Acta Reumatológica Portuguesa - Online First: 2021-03-29
Frequency and risk factor analyses of bone erosion of the distal interphalangeal joint in patients with rheumatoid arthritis: a cross-sectional study
AbstractAims: Few reports have focused on the distal interphalangeal (DIP) joint in patients with rheumatoid arthritis (RA). The purposes of this study were to evaluate the frequency of bone erosion of the DIP joint, and to determine the factors associated with its deformity.
Methods: This study reviewed 204 patients with RA in whom radiographs of hands were obtained. According to the presence/absence of bone erosion of the DIP joint, patients were divided into two groups (DIP-positive and DIP-negative groups). Additionally, wrist, metacarpal phalangeal (MP), thumb interphalangeal (IP), and proximal interphalangeal (PIP) joints were evaluated. Clinical variables such as age, sex, body mass index, disease duration, disease activity (DAS28-CRP), and drug use were investigated.
Results: Regarding the radiological findings of the DIP joint, 32 patients (15.7%) were allocated to the DIP-positive group and 172 patients (84.3%) to the DIP-negative group. The mean age, disease duration, DAS28-CRP, and the rate of corticosteroids usage were significantly higher in the DIP-positive than in the DIP-negative group (p = 0.0031, 0.0062, 0.0342, and 0.0011, respectively). Radiologically, concomitant bone erosions of the wrist, MP, thumb IP, and PIP joints were significantly more common in the DIP-positive than in the DIP-negative group (p < 0.01 for all four joints). Multivariate analysis demonstrated that advanced age, long disease duration, and the presence of radiological bone erosion of the PIP joint were independently associated with bone erosion of the DIP joint (p = 0.0480, 0.0307, and 0.0021, respectively). Accordingly, in patients with DIP erosions, mean DAS28-CRP was significantly higher in patients with <5 years (n = 10) than in those with ≥5 years of disease duration (n = 22, p = 0.0088).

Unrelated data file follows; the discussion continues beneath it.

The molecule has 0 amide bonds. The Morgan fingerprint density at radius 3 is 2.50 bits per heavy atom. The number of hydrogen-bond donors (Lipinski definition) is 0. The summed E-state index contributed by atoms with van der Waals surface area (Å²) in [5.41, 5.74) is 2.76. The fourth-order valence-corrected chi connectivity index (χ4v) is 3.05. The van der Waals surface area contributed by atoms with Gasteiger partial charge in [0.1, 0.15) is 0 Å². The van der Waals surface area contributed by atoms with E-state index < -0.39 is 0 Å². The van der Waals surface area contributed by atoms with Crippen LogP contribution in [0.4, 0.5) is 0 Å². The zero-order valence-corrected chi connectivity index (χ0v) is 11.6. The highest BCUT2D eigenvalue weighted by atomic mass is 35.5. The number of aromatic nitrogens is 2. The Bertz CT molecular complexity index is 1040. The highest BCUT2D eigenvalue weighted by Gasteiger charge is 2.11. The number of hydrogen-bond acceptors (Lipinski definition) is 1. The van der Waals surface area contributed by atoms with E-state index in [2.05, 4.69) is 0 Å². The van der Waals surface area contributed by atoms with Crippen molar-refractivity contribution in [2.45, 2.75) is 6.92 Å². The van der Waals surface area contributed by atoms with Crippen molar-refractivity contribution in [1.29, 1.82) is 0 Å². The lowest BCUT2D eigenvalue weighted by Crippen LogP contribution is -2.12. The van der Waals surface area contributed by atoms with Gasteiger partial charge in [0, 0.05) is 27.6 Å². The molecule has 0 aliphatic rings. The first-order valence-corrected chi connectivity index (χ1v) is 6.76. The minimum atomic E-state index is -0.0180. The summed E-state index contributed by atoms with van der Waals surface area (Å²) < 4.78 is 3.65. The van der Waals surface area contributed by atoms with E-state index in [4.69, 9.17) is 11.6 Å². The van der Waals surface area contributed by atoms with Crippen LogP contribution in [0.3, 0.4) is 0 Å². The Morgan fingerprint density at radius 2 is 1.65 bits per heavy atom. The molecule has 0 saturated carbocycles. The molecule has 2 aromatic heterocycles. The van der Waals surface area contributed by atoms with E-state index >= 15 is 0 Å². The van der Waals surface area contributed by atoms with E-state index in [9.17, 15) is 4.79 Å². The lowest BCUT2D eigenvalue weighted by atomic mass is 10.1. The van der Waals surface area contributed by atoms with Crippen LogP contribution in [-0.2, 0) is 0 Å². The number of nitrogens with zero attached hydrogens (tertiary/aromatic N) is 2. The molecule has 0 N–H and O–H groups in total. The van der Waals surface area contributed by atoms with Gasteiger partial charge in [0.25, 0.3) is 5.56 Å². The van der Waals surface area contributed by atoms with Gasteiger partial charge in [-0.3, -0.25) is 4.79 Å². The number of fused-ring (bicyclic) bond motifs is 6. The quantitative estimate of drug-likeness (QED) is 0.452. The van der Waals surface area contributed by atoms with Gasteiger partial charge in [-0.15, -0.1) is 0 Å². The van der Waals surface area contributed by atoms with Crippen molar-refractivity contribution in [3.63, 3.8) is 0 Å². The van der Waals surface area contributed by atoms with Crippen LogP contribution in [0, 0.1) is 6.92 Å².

Conclusions: Bone erosion can be observed at the DIP joint in patients with RA, and these cases frequently shows bone erosions of other finger joints, such as PIP joint. In addition, bone erosion can be observed soon after the onset of RA caused by uncontrolled disease activity in some patients with RA.